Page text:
People living with epilepsy may also benefit from counseling or cognitive behavioral therapy. While it will not control the seizures, it can help people cope with the challenges of the condition.

Home remedies for seizures

Home remedies will not treat seizures. But there are several lifestyle habits that may help prevent seizures and promote health and safety including:

  • Exercise regularly.

  • Get enough sleep each night. Lack of sleep can be a trigger for seizures.

  • Limit alcohol, nicotine and stress.

  • Stay hydrated.

  • Take steps to avoid injury, including padding sharp corners in your home, showering instead of bathing, and using a buddy system near water. Wear a helmet during sports and other physical activities.

  • Wear medical alert jewelry so people know how to help you in the event of a seizure.

What are the potential complications of seizures?

Seizures can range from mild and spontaneously resolving to serious and chronic. Because seizures involve bouts of unconsciousness, it is possible to undergo an injury during a seizure. Some seizures can be due to serious diseases, and failure to seek treatment can result in serious complications and permanent damage.

Once the underlying cause is diagnosed, it is important for you to follow the treatment plan you and your healthcare professional design specifically for you to reduce the risk of potential complications including:

  • Brain damage

  • Damage to your tongue or mouth due to biting during seizure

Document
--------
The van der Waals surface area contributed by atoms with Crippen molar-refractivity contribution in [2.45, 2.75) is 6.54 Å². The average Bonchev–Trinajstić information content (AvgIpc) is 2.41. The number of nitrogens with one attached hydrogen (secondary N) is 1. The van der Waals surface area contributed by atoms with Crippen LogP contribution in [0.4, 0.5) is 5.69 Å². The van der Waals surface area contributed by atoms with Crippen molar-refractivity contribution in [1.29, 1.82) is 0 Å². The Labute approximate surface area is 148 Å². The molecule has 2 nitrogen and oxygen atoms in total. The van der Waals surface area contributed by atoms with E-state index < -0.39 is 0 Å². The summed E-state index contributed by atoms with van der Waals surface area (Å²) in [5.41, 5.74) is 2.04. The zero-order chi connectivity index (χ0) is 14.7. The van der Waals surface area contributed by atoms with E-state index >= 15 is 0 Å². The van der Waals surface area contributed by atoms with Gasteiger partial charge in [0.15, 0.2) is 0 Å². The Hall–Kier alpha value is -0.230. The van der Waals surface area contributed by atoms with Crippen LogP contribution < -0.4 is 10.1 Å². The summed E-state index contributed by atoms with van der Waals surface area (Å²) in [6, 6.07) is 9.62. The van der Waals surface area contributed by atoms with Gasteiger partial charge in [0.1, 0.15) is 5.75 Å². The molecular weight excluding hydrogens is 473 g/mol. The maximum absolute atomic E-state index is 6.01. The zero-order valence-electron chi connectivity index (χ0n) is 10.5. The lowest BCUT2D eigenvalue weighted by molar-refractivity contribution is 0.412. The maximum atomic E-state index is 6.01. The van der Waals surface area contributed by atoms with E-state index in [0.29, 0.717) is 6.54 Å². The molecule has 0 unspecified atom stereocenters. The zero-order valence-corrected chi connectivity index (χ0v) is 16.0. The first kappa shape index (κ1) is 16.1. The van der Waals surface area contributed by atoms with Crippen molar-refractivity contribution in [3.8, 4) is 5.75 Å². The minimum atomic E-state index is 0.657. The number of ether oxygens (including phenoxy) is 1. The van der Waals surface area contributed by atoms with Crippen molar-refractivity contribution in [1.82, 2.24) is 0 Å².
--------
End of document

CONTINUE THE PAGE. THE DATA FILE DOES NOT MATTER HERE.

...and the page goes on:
• Injury during seizure

  • Pulmonary aspiration (inhaling food, liquids, blood, vomited material, or other substances into lungs)

  • Status epilepticus (recurrent seizures without recovery)

  • Sudden death from heart arrhythmia
Was this helpful?
  1. Dietary Therapies. Epilepsy Foundation. FJ (Ed.) Five Minute Clinical Consult. Philadelphia: Lippincott Williams & Wilkins, 2013.
  2. Epilepsy Information Page. National Institute of Neurological Disorders and Stroke.
  3. Focal Seizures. Johns Hopkins University.
  4. Generalized Seizures. Johns Hopkins University.
  5. Seizures. Mayo Foundation for Medical Education and Research.
  6. Seizures. MedlinePlus, National Library of Medicine National Institutes of Health.
  7. Types of Seizures. Centers for Disease Control and Prevention.
  8. Types of Seizures. Epilepsy Foundation.
  9. Types of Seizures. Johns Hopkins University.
Medical Reviewer: William C. Lloyd III, MD, FACS
Last Review Date: 2021 Jul 21